[By Duncan McLeod]
Wondering what all the Heita branding is about? It’s all pointing to a teaser campaign by Telkom ahead of the launch of its mobile network next week. But can the fixed-line operator really take on the cellphone incumbents at their own game?
The “Heita!” campaign is everywhere one looks — on billboards, on television, on the Internet. Though its name isn’t mentioned in the campaign, my sources insist Telkom is the company behind it.
Heita is township slang meaning “howzit” or “hello”, a clever name (or slogan) for a telecommunications operator. And it’s in line with the “ayoba”, “yebo” and “woza” words favoured in rivals’ marketing campaigns.
What’s not yet absolutely clear is whether Heita is the name of the new business, or whether it’s the slogan for the marketing campaign. We’ll know soon enough.
Whatever the case, Telkom plans to make a big splash in SA’s mobile industry when it launches — and the smart money says that will happen next Thursday at an event the company is hosting at Lanseria airport.
The question now is whether Telkom can win over consumers in a mobile market where Sim card penetration is estimated at more than 120% and where as many as eight in 10 people have a cellphone.
What we know already is this: Telkom is investing R6bn over five years in its mobile network; it will target both prepaid and business customers; and it has signed a comprehensive roaming agreement to use MTN’s network in areas where it doesn’t yet have its own coverage.
What’s not known is how Telkom will price its products, and where exactly it sees the market opportunities.
But it is possible to make informed guesses. My colleague Candice Jones recently spoke to David Lerche, telecom analyst at Avior Research. Lerche thinks Telkom is going to start by targeting rural areas, where he believes Vodacom, MTN and Cell C are not as entrenched. Telkom, he says, will focus on contract customers only later. The rural market, he says, is more price-sensitive, and therefore more likely to churn to a new entrant.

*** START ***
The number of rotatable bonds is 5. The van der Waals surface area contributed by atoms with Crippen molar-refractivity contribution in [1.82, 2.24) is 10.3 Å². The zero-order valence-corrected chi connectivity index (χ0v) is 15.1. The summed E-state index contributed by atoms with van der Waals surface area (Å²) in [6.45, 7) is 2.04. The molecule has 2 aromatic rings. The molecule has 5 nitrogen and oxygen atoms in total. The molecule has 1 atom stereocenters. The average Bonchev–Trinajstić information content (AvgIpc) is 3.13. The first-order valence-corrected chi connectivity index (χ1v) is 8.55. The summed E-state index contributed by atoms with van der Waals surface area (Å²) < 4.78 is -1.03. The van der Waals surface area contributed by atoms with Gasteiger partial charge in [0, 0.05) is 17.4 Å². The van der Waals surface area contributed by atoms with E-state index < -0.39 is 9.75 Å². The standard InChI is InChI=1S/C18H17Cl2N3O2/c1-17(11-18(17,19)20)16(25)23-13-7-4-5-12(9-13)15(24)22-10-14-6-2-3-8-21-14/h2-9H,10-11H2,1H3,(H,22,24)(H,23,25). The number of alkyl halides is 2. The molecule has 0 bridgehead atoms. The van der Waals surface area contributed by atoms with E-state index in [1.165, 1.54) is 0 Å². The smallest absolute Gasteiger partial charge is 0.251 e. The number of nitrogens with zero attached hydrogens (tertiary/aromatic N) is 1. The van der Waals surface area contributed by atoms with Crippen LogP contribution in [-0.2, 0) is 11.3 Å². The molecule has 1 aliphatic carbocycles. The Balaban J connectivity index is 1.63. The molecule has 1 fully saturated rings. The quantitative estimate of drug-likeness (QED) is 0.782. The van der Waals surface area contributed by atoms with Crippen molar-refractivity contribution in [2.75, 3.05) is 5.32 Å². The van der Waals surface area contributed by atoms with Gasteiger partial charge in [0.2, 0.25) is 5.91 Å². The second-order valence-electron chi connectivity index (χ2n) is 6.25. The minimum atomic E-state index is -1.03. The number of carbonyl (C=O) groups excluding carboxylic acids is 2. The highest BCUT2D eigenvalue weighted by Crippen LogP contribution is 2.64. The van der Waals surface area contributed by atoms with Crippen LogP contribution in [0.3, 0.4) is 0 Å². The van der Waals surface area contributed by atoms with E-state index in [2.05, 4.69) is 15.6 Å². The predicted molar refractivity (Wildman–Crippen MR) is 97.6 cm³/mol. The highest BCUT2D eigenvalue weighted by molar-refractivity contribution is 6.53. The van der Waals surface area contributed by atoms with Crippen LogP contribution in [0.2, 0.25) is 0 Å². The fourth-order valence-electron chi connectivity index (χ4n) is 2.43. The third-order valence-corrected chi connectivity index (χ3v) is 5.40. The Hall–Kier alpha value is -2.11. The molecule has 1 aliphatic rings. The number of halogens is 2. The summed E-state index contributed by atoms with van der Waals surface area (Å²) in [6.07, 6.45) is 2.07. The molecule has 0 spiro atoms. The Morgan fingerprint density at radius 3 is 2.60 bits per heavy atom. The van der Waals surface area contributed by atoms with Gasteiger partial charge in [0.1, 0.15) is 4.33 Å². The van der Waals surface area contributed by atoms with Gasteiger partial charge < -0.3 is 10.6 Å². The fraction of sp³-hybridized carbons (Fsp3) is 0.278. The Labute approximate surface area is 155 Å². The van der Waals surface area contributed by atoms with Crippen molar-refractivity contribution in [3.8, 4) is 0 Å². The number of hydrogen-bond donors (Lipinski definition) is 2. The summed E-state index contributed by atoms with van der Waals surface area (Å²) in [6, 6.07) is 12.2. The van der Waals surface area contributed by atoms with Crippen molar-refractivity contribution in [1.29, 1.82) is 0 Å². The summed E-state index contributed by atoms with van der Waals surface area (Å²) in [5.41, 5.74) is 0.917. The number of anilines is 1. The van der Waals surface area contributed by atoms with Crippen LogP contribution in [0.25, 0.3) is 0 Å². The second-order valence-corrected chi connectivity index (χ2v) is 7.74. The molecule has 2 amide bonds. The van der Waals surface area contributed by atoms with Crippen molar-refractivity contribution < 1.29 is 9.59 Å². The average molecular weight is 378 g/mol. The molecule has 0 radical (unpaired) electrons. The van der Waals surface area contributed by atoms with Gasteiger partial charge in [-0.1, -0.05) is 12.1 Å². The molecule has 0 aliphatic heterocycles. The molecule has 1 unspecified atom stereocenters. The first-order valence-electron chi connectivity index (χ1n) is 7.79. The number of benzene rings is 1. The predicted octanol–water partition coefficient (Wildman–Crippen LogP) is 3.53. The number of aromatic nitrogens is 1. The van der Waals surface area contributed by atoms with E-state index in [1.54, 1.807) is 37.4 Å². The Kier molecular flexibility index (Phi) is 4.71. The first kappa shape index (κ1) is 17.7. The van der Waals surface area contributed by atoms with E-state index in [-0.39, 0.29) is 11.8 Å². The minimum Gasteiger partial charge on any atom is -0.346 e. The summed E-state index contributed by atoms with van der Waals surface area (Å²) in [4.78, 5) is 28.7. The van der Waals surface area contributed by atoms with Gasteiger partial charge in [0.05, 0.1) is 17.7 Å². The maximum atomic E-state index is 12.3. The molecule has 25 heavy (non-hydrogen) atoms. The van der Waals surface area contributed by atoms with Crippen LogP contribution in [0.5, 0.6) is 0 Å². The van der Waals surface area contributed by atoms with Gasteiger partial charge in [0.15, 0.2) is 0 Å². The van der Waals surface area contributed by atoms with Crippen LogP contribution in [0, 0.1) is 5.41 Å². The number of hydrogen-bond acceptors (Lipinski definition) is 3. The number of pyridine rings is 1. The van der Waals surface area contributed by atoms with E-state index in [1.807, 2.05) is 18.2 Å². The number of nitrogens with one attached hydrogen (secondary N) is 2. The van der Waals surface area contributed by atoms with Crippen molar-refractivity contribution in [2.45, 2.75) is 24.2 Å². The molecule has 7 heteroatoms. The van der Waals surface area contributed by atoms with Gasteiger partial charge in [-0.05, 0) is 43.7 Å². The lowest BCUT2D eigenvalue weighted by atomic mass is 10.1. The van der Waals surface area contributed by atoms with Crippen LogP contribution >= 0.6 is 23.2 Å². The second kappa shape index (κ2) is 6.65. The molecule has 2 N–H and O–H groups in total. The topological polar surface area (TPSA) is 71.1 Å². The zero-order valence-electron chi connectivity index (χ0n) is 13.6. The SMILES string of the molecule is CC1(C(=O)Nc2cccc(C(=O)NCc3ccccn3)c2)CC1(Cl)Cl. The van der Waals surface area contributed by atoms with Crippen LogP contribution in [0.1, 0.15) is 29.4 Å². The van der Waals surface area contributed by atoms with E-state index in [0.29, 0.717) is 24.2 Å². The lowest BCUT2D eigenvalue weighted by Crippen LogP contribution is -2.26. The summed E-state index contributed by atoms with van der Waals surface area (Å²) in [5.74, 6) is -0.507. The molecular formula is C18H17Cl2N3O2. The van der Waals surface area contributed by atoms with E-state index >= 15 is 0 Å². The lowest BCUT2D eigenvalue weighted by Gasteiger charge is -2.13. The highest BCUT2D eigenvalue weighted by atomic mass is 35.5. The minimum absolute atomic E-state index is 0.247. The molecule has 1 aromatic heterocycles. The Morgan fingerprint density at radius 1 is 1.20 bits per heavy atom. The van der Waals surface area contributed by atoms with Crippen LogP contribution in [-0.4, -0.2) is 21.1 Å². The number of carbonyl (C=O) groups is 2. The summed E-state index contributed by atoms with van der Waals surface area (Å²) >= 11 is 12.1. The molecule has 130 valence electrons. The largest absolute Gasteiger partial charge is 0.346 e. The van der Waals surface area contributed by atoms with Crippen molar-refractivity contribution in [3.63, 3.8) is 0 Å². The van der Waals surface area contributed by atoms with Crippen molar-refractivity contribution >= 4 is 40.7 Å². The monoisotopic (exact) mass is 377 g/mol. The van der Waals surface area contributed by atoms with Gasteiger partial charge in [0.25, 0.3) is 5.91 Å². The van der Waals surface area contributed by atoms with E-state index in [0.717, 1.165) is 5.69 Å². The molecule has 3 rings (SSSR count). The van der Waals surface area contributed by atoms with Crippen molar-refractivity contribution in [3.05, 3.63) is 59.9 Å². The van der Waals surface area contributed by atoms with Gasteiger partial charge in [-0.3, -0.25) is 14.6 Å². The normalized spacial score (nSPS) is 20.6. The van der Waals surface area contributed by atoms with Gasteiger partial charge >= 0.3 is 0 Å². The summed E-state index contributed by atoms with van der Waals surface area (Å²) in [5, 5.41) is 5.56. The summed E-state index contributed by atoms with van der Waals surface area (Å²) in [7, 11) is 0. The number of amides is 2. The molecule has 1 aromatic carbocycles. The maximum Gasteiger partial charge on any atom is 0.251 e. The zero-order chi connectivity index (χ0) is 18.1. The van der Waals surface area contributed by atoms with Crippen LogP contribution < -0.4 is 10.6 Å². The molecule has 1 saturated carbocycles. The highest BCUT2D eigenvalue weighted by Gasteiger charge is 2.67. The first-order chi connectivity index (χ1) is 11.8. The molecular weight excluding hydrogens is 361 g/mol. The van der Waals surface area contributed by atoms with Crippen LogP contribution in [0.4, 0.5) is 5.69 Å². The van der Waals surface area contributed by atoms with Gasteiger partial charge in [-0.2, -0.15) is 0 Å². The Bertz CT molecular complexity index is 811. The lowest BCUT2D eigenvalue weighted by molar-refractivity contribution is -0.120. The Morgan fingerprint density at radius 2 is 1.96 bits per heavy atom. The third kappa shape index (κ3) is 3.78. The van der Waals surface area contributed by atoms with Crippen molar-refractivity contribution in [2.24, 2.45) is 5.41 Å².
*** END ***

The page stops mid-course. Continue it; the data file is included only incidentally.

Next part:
But such customers also have little loyalty, often switching the Sim cards in their phones, looking for the cheapest deals for the time of the day or week. It’s hard to see how Telkom can engender any degree of loyalty.
So, the company is hoping to skew the tariff landscape in its favour, wanting other operators to pay it more to carry calls onto its new network than it pays them for calls going the other way.
Known as “asymmetric interconnection”, this demand has already led to a stand-off with other operators, with the Independent Communications Authority of SA asked to intervene in a dispute with MTN.
Lerche says asymmetric interconnection agreements will benefit Telkom, especially if it targets rural areas, where users are more likely to receive calls than make them.
But it’s in the corporate market where Telkom’s real strength lies. It will have to be careful of engaging in anticompetitive behaviour that could land it in trouble with the competition authorities, but it’s fair to assume the company will offer corporate customers inducements to buy all their services from it. It will cross-sell products where it can, offering big discounts to keep rivals at bay.
It’s the right strategy for Telkom, especially given that its mobile rivals are building fibre networks and offering new services, including fixed-line products, in an effort to get corporate customers to switch away from the traditionally fixed-line operator.
MTN, Vodacom and Cell C are coming for Telkom’s lunch. It is only fair Telkom goes after theirs, too.